The GOP-led Senate started the day highlighting the dangers police officers face. They applauded Arik Matson, shot in the head while on duty as a Waseca police officer, who looked on from the Senate gallery with his wife. A provision bearing his name in the public safety bill would increase the penalties for injuring a law enforcement officer.

Sen. John Jasinski, R-Fari­bault wore a "Thin Blue Line" lapel pin, a sign of support for law enforcement, while he introduced Matson's family. Democrats later said the pin constituted "visual advocacy" and requested he remove it.

An hour later at the State Capitol, people who had lost a loved one to police violence gathered to share stories of their losses and call on legislators to amend the bill with additional accountability measures.

"We are needing you all to pass these bills not only for our loved ones, but everyone to come," said Tiffany Roberson-Burns, whose brother, Jamar Clark, was fatally shot by Minneapolis police. "We don't want to see this happen again. We don't want to be here, we have to be here. We shouldn't have to fight this hard to get accountability."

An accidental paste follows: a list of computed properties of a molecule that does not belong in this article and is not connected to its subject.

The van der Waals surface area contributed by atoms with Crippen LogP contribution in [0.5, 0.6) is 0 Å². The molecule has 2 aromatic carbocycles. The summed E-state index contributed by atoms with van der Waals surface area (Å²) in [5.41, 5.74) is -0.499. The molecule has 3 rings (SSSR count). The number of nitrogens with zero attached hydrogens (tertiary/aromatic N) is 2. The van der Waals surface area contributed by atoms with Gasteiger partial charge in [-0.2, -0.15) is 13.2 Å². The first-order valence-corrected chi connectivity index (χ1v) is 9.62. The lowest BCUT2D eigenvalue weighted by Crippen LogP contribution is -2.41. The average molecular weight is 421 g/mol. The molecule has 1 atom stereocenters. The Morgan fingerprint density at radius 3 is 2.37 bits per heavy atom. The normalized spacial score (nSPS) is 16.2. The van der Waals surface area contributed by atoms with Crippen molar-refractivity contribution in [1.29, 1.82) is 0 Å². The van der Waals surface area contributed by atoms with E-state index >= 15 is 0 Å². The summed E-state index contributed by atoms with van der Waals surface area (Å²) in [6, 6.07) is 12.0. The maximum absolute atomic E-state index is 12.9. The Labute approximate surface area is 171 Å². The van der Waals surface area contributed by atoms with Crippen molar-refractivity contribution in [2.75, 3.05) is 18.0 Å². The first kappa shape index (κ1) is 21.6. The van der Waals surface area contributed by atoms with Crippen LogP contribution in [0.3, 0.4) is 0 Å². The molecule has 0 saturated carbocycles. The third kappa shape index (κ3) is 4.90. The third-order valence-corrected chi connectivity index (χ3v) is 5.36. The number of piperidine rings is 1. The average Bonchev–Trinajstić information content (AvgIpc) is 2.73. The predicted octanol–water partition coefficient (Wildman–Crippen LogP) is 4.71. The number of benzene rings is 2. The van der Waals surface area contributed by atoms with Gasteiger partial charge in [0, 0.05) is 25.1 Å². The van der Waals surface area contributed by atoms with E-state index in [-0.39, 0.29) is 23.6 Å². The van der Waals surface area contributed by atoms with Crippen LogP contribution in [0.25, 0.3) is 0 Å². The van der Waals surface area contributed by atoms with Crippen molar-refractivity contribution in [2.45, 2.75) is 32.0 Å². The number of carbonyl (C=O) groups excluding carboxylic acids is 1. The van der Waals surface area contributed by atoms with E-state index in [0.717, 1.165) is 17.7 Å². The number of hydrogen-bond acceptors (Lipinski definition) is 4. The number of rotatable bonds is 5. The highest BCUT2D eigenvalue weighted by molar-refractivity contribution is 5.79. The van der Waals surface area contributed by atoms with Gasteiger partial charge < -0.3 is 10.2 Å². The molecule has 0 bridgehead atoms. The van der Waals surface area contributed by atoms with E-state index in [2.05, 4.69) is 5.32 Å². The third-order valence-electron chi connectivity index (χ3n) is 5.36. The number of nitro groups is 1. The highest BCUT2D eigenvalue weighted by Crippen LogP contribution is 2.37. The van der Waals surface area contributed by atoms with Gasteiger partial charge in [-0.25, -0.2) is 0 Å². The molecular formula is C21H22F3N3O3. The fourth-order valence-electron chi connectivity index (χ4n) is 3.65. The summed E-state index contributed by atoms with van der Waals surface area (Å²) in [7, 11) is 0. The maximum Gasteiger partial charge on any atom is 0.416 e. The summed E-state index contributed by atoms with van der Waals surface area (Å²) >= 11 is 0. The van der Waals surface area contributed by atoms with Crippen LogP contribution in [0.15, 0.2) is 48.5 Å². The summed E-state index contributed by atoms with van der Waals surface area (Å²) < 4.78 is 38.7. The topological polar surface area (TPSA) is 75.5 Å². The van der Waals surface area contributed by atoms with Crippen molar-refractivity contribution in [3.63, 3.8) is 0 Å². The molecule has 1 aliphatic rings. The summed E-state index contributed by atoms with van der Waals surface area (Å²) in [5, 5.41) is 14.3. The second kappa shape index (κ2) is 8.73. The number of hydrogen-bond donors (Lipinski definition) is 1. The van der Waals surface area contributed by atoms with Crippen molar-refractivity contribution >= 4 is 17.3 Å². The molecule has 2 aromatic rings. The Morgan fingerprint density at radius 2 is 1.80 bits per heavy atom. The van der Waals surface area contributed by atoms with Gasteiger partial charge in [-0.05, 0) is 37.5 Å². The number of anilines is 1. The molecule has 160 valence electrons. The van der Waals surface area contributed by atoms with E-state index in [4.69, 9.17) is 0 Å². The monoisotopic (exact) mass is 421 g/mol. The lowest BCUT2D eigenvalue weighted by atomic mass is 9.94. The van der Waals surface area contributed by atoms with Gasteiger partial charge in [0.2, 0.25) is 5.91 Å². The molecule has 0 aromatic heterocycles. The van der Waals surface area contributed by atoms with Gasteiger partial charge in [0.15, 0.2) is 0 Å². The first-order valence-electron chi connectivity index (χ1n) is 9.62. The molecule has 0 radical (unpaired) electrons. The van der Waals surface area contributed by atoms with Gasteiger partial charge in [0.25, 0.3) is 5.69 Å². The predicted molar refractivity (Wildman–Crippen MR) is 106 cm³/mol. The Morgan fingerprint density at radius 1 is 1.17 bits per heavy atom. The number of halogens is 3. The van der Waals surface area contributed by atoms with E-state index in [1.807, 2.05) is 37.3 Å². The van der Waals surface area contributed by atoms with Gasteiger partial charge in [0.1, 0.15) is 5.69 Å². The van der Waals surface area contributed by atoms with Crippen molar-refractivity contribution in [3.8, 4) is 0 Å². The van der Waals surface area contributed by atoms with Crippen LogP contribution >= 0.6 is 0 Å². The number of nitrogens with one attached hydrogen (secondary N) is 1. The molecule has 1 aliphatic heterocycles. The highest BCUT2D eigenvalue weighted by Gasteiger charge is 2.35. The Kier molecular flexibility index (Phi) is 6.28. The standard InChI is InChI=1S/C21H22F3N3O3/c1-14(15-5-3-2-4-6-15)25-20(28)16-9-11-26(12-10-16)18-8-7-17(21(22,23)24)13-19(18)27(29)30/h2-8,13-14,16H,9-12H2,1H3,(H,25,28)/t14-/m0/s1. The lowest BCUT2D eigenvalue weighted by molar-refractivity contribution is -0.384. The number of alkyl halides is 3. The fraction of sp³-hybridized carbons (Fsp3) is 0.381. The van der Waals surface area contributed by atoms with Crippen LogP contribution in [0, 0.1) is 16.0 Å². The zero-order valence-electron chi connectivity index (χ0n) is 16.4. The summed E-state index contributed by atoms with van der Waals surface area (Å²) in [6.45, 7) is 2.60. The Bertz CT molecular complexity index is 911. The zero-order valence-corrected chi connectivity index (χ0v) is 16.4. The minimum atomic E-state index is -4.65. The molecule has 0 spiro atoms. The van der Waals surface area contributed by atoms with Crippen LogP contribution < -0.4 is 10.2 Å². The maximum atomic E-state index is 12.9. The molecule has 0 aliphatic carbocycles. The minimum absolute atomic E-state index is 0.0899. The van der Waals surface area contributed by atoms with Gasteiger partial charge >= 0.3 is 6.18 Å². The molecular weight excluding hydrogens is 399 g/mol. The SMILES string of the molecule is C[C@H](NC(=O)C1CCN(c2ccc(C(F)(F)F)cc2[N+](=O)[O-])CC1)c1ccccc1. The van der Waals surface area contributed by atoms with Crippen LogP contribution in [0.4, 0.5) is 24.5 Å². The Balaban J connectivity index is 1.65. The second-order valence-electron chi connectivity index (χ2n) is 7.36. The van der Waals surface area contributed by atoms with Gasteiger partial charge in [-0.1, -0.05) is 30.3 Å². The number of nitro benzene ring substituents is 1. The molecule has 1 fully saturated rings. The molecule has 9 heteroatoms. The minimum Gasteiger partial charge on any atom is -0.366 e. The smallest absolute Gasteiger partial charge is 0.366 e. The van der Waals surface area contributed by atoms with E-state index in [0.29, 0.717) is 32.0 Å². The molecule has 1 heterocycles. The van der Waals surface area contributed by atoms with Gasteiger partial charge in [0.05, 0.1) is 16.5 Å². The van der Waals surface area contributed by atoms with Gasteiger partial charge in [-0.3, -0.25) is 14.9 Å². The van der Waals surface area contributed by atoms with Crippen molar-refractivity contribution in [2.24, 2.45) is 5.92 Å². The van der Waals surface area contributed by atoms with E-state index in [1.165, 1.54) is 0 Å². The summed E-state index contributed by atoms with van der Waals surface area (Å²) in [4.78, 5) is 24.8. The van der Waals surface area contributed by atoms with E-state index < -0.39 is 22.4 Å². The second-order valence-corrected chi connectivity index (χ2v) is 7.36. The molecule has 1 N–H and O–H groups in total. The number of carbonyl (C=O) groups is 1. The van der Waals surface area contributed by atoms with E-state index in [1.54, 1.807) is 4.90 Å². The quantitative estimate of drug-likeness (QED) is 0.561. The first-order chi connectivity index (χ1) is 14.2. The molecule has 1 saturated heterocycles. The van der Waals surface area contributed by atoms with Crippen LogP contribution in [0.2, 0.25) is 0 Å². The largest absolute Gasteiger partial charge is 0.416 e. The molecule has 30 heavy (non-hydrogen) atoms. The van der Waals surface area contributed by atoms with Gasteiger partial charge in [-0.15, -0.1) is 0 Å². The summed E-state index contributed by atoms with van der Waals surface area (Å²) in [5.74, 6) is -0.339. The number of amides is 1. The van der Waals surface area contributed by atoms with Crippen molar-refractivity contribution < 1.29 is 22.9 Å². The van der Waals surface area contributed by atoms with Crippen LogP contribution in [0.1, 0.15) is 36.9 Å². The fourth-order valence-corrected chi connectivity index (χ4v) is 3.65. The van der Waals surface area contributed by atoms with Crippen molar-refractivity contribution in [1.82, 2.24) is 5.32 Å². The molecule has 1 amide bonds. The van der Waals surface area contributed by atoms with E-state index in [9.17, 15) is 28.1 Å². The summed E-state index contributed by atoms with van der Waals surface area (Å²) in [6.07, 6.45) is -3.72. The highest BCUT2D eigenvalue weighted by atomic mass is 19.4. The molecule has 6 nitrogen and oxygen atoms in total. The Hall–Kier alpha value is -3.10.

The public safety deal was the product of divided government, Sen. Warren Limmer, R-Maple Grove, told his colleagues. Democrats control the House and governor's office; Republicans hold the Senate.

"We come to some of these issues with various degrees of opposition," said Limmer, who chairs the Senate Public Safety Committee. "It's been a rather difficult process to arrive at a common point. I believe we have, as far as we can go, and some of the issues that the House wants will have to continue to be discussed."

The Minnesota Police and Peace Officers Association supports the agreement, he said, along with sheriffs, chiefs of police, county attorneys, firefighters groups and others.

Lawmakers also tackled a bill Tuesday focused on employment and economic development. They passed the measure, which includes $70 million to expand broadband across the state, an increasingly pressing need as more people work from home.

The bill also contains $150 million in assistance for businesses hurt by the COVID-19 pandemic and civil unrest following the police killing of George Floyd.

Lawmakers still need to wrap up the tax bill, which includes about $1 billion of tax relief over the next four years. Among the last-minute amendments to the tax package posted Tuesday was $6.2 million for a land bridge over Interstate 94 to reconnect the historic Black Rondo neighborhood in St. Paul that was torn apart in the 1960s by the freeway's creation.

Another amendment establishes a working group to make recommendations by Sept. 6 on how to disburse $250 million of financial support to workers who have been on the pandemic's front lines. The tax measure does not face the same July 1 deadline as the state budget funding bills.

Staff writer Stephen Montemayor contributed to this report.

Jessie Van Berkel • 651-925-5044